The retail giant estimates the move will reduce planet-warming emissions by 6,500 to 10,000 metric tons a year.
The solar systems will be installed by SunPower's (SPWR) PowerLight subsidiary at seven California stores, by SunEdison at four stores in California and four in Hawaii, and by BP Solar (BP) at seven stores in the Golden State. Wal-Mart (WMT) will buy electricity produced by the arrays at market or below market rates and retain ownership of any Renewable Credits.
RECs potentially could be worth a bundle if they're allowed to be traded on carbon markets under consideration in California and Hawaii. For instance, a company that exceeds its limit on greenhouse gas emissions could buy Wal-Mart RECs, which represent CO2 avoided through the use of solar energy. Hawaii recently became the second state after California to pass a cap on greenhouse gas emissions.
The solar companies will arrange financing and installation of the arrays and retain ownership. In SunEdison's case, the Maryland company will finance, operate and own the solar arrays it installs for Wal-Mart. A SunPower spokesperson told reporters that the San Jose company is working with a third party to finance the deal but hasn't finalized the arrangements.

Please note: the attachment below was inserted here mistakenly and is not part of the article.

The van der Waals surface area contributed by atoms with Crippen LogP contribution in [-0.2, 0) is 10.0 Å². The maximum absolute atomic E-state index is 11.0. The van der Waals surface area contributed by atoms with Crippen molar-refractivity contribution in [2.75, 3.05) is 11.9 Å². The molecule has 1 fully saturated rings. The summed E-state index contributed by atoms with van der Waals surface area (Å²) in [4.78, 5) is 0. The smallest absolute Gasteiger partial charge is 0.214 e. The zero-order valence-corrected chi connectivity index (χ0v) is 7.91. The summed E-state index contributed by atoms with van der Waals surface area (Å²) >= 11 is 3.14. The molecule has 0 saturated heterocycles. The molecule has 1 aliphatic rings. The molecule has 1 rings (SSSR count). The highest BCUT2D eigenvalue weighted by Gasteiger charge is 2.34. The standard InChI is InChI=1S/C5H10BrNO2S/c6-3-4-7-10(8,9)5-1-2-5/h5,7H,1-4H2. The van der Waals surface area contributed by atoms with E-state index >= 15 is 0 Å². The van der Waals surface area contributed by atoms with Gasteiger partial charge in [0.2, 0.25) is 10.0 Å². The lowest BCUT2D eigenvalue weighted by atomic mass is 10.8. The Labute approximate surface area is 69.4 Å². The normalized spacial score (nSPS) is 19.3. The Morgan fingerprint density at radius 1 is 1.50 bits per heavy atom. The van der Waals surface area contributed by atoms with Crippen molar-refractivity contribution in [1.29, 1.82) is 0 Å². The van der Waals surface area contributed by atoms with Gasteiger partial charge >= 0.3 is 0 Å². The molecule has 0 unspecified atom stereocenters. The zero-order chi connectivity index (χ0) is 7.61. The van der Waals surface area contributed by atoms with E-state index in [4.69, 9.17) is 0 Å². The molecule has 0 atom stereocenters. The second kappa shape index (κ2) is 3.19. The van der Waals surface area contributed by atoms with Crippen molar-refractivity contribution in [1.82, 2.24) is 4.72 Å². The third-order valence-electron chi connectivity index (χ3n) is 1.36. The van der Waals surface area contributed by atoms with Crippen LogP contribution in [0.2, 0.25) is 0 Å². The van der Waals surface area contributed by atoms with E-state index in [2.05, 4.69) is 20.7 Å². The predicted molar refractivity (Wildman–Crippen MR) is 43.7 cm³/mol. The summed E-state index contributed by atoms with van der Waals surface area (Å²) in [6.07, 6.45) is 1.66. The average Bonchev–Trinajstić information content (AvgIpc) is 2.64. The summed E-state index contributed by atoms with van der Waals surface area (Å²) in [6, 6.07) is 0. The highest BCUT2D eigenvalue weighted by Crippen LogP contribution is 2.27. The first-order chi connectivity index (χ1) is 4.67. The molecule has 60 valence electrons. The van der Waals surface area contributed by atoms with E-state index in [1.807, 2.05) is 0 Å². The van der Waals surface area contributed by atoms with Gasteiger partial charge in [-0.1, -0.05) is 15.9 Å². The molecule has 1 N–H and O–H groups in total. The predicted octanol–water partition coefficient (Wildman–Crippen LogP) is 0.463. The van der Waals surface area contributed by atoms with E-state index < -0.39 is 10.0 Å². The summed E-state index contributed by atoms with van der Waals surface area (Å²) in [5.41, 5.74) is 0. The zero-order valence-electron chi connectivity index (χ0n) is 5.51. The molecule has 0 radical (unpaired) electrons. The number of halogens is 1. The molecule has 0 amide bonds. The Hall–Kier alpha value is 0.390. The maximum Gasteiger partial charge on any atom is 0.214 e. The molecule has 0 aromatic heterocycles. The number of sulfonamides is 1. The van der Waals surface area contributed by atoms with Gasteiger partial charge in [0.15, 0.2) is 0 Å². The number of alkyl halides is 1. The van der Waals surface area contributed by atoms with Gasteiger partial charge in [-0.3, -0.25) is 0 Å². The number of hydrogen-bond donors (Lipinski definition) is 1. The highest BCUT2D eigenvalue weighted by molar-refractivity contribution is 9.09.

When the power purchase agreements expires, Wal-Mart will have the option to renew the deals, move the equipment to other stores or buy the solar arrays. SunPower, which previously installed solar arrays at three other Wal-Mart stores, will build systems for seven stores to produce 4.6 megawatts of electricity. Each solar array will provide about a quarter of a store's power, according to SunPower.